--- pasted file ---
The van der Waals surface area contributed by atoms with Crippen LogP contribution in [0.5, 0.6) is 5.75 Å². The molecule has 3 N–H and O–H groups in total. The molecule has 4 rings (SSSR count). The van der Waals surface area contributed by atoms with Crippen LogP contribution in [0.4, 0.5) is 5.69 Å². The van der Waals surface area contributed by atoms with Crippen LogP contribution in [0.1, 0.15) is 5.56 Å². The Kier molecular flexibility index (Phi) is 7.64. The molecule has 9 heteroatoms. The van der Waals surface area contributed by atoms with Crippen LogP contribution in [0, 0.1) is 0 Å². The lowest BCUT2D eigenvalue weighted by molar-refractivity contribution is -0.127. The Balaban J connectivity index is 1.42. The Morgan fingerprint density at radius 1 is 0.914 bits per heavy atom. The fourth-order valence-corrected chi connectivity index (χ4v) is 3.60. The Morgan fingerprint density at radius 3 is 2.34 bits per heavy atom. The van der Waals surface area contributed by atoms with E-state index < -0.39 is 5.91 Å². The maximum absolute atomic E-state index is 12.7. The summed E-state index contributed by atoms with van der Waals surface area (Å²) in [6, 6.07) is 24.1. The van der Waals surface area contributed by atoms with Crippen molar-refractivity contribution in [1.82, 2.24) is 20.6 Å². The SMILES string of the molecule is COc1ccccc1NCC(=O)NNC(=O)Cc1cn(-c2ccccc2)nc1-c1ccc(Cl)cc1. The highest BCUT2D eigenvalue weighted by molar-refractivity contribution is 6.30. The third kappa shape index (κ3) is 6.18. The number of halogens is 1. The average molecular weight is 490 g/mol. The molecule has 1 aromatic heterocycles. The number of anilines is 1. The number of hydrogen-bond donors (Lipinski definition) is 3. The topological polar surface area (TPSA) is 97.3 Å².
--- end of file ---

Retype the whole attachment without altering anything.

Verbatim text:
The van der Waals surface area contributed by atoms with Crippen LogP contribution in [0.5, 0.6) is 5.75 Å². The molecule has 3 N–H and O–H groups in total. The molecule has 4 rings (SSSR count). The van der Waals surface area contributed by atoms with Crippen LogP contribution in [0.4, 0.5) is 5.69 Å². The van der Waals surface area contributed by atoms with Crippen LogP contribution in [0.1, 0.15) is 5.56 Å². The Kier molecular flexibility index (Phi) is 7.64. The molecule has 9 heteroatoms. The van der Waals surface area contributed by atoms with Crippen LogP contribution in [0, 0.1) is 0 Å². The lowest BCUT2D eigenvalue weighted by molar-refractivity contribution is -0.127. The Balaban J connectivity index is 1.42. The Morgan fingerprint density at radius 1 is 0.914 bits per heavy atom. The fourth-order valence-corrected chi connectivity index (χ4v) is 3.60. The Morgan fingerprint density at radius 3 is 2.34 bits per heavy atom. The van der Waals surface area contributed by atoms with E-state index < -0.39 is 5.91 Å². The maximum absolute atomic E-state index is 12.7. The summed E-state index contributed by atoms with van der Waals surface area (Å²) in [6, 6.07) is 24.1. The van der Waals surface area contributed by atoms with Crippen molar-refractivity contribution in [1.82, 2.24) is 20.6 Å². The SMILES string of the molecule is COc1ccccc1NCC(=O)NNC(=O)Cc1cn(-c2ccccc2)nc1-c1ccc(Cl)cc1. The highest BCUT2D eigenvalue weighted by molar-refractivity contribution is 6.30. The third kappa shape index (κ3) is 6.18. The number of halogens is 1. The average molecular weight is 490 g/mol. The molecule has 1 aromatic heterocycles. The number of anilines is 1. The number of hydrogen-bond donors (Lipinski definition) is 3. The topological polar surface area (TPSA) is 97.3 Å².